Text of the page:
by Hesham Hassaballa
When I first learned of the attack, I was sickened to my very core. On New Year’s Day, as worshipers exited a Coptic Church in Alexandria, Egypt, a suicide bomb exploded killing 21 and injuring dozens more. I could not believe that someone could have the audacity of attacking a house of worship and killing people whose sole crime was glorifying the Lord on the brink of a new year.
Although the investigation into the attack is still ongoing, suspicion falls upon Al Qaeda, who has attacked churches in the past, most recently in Iraq. I pray those responsible are swiftly brought to justice and rot in jail for the rest of their lives. If this is indeed Al Qaeda, who proffer themselves as “holy warriors,” they have committed treason against Islam and the Prophet Muhammad in the vilest manner.
The sanctity of human life is paramount in Islam. The Quran strongly condemns the taking of innocent life: “And do not take a life that God has made sacred, except for just cause.” (17:33) In no way, shape, or form could killing Christian worshipers at a Church be ever considered “just cause.” Never. Moreover, suicide is equally as heinous: “And do not kill yourselves, for God has been merciful to you.” (4:29) Thus, for someone to kill both himself and others in a cowardly suicide attack is doubly vicious.
What is more, the sanctity of houses of worship — any house of worship — is also strongly upheld in Islam. In fact, one of the very reasons that Muslims are sometimes allowed to take up arms is to protect houses of worship: “Permission [to fight] is given to those against whom war is being wrongfully waged [...] For, if God had not enabled people to defend themselves against one another, [all] monasteries and churches and synagogues and mosques — in [all of] which Gods name is abundantly extolled — would surely have been destroyed [ere now].” (22:39-40) Thus, once again, to attack a Church is not only heinous in its own right, but also violates a primordial principle of Islam.
In 628 A.D., a group of Monks from St. Catherine’s Monastery (also in Egypt, at the foot of Mt. Sinai) sought protection from the Prophet Muhammad. He then dictated a covenant: “This is a message from Muhammad ibn Abdullah, as a covenant to those who adopt Christianity, near and far, we are with them. Verily I, the servants, the helpers, and my followers defend them, because Christians are my citizens; and by Allah! I hold out against anything that displeases them [...] No one is to destroy a house of their religion, to damage it, or to carry anything from it to the Muslims’ houses. Should anyone take any of these, he would spoil God’s covenant and disobey His Prophet [...] No one of the nation (Muslims) is to disobey the covenant till the Last Day (end of the world).”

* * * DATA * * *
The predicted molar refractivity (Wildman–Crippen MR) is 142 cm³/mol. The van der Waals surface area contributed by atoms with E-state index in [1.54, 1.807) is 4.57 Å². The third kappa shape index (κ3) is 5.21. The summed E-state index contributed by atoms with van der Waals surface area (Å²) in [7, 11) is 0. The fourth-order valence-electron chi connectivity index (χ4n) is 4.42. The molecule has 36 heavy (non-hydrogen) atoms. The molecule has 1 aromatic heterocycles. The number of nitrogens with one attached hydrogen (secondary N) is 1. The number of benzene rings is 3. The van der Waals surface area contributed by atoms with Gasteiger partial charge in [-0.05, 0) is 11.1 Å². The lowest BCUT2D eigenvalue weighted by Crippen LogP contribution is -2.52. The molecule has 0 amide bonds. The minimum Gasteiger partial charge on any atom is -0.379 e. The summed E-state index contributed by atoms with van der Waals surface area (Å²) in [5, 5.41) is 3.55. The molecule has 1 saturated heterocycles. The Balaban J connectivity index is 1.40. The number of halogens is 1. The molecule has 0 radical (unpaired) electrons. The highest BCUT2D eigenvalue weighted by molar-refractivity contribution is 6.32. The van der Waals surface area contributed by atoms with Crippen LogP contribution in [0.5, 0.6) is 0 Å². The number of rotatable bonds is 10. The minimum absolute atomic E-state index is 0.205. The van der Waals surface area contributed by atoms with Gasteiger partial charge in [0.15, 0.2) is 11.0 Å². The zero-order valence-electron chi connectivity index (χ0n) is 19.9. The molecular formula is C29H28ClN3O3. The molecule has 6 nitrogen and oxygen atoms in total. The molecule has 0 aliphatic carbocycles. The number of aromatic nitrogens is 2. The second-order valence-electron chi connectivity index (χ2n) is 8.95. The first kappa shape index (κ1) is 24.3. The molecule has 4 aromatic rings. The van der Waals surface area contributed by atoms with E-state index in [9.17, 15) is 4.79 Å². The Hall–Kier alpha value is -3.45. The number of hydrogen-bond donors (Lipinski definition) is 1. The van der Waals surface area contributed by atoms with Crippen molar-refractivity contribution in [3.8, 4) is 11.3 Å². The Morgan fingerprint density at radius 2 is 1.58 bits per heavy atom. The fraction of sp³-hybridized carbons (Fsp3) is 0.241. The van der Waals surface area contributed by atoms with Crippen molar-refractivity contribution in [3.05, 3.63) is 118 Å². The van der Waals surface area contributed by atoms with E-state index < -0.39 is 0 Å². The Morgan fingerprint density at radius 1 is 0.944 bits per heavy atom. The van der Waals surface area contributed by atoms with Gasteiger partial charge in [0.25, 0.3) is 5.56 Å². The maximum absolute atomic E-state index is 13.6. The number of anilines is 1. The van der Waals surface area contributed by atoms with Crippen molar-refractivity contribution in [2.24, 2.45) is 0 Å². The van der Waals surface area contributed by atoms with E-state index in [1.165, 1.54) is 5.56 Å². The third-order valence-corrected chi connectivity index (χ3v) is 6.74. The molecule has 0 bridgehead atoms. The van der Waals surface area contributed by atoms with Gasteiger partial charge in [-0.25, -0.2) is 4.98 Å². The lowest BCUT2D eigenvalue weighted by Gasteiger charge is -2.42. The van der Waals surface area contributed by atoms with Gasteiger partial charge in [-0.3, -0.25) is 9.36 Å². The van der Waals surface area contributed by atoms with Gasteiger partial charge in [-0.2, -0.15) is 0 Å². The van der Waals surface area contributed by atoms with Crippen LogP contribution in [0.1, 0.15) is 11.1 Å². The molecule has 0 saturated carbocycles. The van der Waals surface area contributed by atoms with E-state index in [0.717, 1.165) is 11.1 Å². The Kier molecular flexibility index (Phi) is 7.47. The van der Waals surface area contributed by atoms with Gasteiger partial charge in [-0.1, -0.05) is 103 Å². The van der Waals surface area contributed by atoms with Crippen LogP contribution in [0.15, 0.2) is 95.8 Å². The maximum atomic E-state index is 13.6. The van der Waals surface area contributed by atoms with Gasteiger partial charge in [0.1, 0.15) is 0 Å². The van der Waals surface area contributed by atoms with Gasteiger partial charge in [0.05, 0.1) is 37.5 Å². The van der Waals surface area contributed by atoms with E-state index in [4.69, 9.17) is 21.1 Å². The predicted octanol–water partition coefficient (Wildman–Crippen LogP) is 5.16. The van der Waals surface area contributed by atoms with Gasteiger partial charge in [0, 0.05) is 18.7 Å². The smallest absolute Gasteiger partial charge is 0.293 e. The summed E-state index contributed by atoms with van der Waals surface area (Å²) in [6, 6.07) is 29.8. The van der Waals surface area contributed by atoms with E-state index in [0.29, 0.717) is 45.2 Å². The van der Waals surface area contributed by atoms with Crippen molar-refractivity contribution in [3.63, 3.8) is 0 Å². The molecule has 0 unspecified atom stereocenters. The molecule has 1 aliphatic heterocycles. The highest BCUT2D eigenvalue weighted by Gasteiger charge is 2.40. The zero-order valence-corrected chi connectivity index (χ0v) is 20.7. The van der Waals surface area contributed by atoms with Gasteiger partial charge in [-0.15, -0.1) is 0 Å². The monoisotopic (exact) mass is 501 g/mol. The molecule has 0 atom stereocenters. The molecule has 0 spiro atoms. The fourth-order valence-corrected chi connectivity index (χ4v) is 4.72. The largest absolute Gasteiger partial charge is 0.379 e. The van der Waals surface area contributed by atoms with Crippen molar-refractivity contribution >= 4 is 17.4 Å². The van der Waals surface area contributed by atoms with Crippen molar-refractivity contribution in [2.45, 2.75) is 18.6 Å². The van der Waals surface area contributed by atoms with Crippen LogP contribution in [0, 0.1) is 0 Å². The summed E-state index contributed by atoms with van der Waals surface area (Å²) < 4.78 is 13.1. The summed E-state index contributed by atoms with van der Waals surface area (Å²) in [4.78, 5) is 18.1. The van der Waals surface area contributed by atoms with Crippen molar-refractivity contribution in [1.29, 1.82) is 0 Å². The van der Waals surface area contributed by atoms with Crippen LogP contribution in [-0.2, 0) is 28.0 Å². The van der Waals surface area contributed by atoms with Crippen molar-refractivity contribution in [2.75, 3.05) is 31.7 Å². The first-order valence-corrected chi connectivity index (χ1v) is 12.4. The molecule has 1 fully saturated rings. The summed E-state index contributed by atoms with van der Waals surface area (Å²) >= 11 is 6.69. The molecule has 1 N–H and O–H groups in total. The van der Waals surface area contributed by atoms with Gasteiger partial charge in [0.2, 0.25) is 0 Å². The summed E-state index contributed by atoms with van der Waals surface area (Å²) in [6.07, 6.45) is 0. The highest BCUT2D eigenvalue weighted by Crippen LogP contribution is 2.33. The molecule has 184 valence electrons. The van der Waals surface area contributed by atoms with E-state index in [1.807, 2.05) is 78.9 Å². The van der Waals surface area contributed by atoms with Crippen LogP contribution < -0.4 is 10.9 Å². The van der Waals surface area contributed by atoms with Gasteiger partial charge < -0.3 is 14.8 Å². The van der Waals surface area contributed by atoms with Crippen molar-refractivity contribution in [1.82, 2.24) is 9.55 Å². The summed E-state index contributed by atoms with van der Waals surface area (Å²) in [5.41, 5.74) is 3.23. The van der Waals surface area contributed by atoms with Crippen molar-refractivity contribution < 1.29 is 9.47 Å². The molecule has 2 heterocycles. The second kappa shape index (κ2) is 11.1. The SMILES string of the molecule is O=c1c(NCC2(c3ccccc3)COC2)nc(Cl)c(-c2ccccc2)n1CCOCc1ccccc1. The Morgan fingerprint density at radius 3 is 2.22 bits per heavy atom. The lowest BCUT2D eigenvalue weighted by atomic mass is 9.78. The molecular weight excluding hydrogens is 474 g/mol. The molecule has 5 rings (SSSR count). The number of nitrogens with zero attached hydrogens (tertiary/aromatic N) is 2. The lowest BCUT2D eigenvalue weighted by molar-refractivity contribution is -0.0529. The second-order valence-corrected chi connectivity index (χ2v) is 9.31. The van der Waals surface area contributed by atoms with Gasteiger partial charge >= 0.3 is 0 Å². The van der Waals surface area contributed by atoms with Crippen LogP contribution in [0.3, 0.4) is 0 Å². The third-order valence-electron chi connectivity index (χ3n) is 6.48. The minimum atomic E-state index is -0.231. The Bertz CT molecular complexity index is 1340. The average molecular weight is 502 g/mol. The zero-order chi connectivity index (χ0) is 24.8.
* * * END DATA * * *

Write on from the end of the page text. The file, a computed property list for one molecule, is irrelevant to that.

If those behind the attack indeed turn out to be ‘Muslim’, this crime is even more despicable because they have directly violated a directive of the Prophet Muhammad himself. The Prophet was absolutely clear in his declaration: “No one of the nation (Muslims) is to disobey the covenant till the Last Day (end of the world).” American Muslim blogger Peter Gray could not have said it better: “It boggles the mind how any Muslim — any person who kneels in prayer each day and solemnly bears witness that ‘there is no god but God, and Muhammad is His messenger’ — could so spectacularly betray his religion while uttering ‘God is the greatest.’”
After recovering from the shock and utter disgust of the attack, I saw right through the barbaric and Satanic aim: to foment hatred and division along religious lines in Egypt. Already there have been protests and clashes between Muslims and Christians in Egypt, threatening to make an already tense situation even worse. As an American Muslim of Egyptian descent, I call upon all Egyptians — Christians and Muslims — to stand together and deny the barbarians any semblance of victory in this violence.
As the Prophet Muhammad himself declared, Christians and Muslims the world over are his “citizens,” one people albeit with different faiths. Never can we let the crimes of barbarians tear us apart. Otherwise, the barbarians will win.
Hesham A. Hassaballa is a Chicago-based doctor and writer. His latest book is Noble Brother: The Story of the Last Prophet in Poetry (Faithful Word Press).
August 19, 2012 //
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